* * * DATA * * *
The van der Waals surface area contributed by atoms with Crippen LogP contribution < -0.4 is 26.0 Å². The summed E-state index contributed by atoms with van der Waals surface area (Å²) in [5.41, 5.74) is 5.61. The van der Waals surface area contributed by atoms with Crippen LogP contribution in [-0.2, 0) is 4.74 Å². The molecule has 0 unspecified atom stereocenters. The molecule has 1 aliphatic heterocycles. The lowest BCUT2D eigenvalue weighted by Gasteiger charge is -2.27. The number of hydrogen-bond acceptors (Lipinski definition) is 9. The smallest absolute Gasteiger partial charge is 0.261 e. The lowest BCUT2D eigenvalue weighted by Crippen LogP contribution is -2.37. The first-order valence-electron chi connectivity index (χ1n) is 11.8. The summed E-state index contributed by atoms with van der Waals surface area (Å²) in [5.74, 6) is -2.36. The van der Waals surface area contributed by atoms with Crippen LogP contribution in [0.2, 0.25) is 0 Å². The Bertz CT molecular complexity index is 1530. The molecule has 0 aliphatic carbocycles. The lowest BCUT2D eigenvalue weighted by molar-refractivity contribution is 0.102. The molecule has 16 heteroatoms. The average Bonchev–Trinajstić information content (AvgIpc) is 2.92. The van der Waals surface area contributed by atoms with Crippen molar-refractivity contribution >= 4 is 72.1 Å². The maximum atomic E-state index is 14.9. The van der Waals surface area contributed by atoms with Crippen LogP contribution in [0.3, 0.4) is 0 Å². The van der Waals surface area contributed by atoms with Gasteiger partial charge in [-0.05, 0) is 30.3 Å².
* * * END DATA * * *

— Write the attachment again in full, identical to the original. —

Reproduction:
The van der Waals surface area contributed by atoms with Crippen LogP contribution < -0.4 is 26.0 Å². The summed E-state index contributed by atoms with van der Waals surface area (Å²) in [5.41, 5.74) is 5.61. The van der Waals surface area contributed by atoms with Crippen LogP contribution in [-0.2, 0) is 4.74 Å². The molecule has 0 unspecified atom stereocenters. The molecule has 1 aliphatic heterocycles. The lowest BCUT2D eigenvalue weighted by Gasteiger charge is -2.27. The number of hydrogen-bond acceptors (Lipinski definition) is 9. The smallest absolute Gasteiger partial charge is 0.261 e. The lowest BCUT2D eigenvalue weighted by Crippen LogP contribution is -2.37. The first-order valence-electron chi connectivity index (χ1n) is 11.8. The summed E-state index contributed by atoms with van der Waals surface area (Å²) in [5.74, 6) is -2.36. The van der Waals surface area contributed by atoms with Crippen LogP contribution in [0.2, 0.25) is 0 Å². The Bertz CT molecular complexity index is 1530. The molecule has 0 aliphatic carbocycles. The lowest BCUT2D eigenvalue weighted by molar-refractivity contribution is 0.102. The molecule has 16 heteroatoms. The average Bonchev–Trinajstić information content (AvgIpc) is 2.92. The van der Waals surface area contributed by atoms with Crippen molar-refractivity contribution >= 4 is 72.1 Å². The maximum atomic E-state index is 14.9. The van der Waals surface area contributed by atoms with Crippen LogP contribution in [0.3, 0.4) is 0 Å². The van der Waals surface area contributed by atoms with Gasteiger partial charge in [-0.05, 0) is 30.3 Å².